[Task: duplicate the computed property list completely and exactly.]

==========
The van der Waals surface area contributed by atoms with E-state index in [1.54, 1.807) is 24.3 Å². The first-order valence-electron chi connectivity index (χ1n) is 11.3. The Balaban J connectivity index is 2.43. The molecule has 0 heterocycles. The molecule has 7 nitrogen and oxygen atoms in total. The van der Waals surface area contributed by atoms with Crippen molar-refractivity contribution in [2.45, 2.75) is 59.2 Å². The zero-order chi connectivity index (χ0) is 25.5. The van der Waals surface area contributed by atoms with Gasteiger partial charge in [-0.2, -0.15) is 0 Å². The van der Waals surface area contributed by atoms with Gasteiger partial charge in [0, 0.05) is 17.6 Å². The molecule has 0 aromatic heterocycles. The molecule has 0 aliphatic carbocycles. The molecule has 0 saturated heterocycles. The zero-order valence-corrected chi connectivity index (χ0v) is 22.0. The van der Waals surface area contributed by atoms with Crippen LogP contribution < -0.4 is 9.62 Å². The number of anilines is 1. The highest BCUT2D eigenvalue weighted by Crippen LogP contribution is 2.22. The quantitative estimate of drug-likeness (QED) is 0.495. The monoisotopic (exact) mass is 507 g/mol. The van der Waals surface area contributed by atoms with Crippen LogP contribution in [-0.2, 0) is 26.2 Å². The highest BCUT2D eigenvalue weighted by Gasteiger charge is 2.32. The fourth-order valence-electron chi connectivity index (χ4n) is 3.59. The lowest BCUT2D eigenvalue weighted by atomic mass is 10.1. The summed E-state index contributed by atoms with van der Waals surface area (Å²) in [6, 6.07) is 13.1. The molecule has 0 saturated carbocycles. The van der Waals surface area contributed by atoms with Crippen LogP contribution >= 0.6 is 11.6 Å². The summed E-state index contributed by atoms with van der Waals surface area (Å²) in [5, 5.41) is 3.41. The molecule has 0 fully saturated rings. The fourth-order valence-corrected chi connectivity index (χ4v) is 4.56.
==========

The van der Waals surface area contributed by atoms with E-state index in [1.54, 1.807) is 24.3 Å². The first-order valence-electron chi connectivity index (χ1n) is 11.3. The Balaban J connectivity index is 2.43. The molecule has 0 heterocycles. The molecule has 7 nitrogen and oxygen atoms in total. The van der Waals surface area contributed by atoms with Crippen molar-refractivity contribution in [2.45, 2.75) is 59.2 Å². The zero-order chi connectivity index (χ0) is 25.5. The van der Waals surface area contributed by atoms with Gasteiger partial charge in [-0.2, -0.15) is 0 Å². The van der Waals surface area contributed by atoms with Gasteiger partial charge in [0, 0.05) is 17.6 Å². The molecule has 0 aromatic heterocycles. The molecule has 0 aliphatic carbocycles. The molecule has 0 saturated heterocycles. The zero-order valence-corrected chi connectivity index (χ0v) is 22.0. The van der Waals surface area contributed by atoms with Crippen LogP contribution < -0.4 is 9.62 Å². The number of anilines is 1. The highest BCUT2D eigenvalue weighted by Crippen LogP contribution is 2.22. The quantitative estimate of drug-likeness (QED) is 0.495. The monoisotopic (exact) mass is 507 g/mol. The van der Waals surface area contributed by atoms with Crippen LogP contribution in [-0.2, 0) is 26.2 Å². The highest BCUT2D eigenvalue weighted by Gasteiger charge is 2.32. The fourth-order valence-electron chi connectivity index (χ4n) is 3.59. The lowest BCUT2D eigenvalue weighted by atomic mass is 10.1. The summed E-state index contributed by atoms with van der Waals surface area (Å²) in [6, 6.07) is 13.1. The molecule has 0 saturated carbocycles. The van der Waals surface area contributed by atoms with Crippen LogP contribution >= 0.6 is 11.6 Å². The summed E-state index contributed by atoms with van der Waals surface area (Å²) in [5, 5.41) is 3.41. The molecule has 0 fully saturated rings. The fourth-order valence-corrected chi connectivity index (χ4v) is 4.56.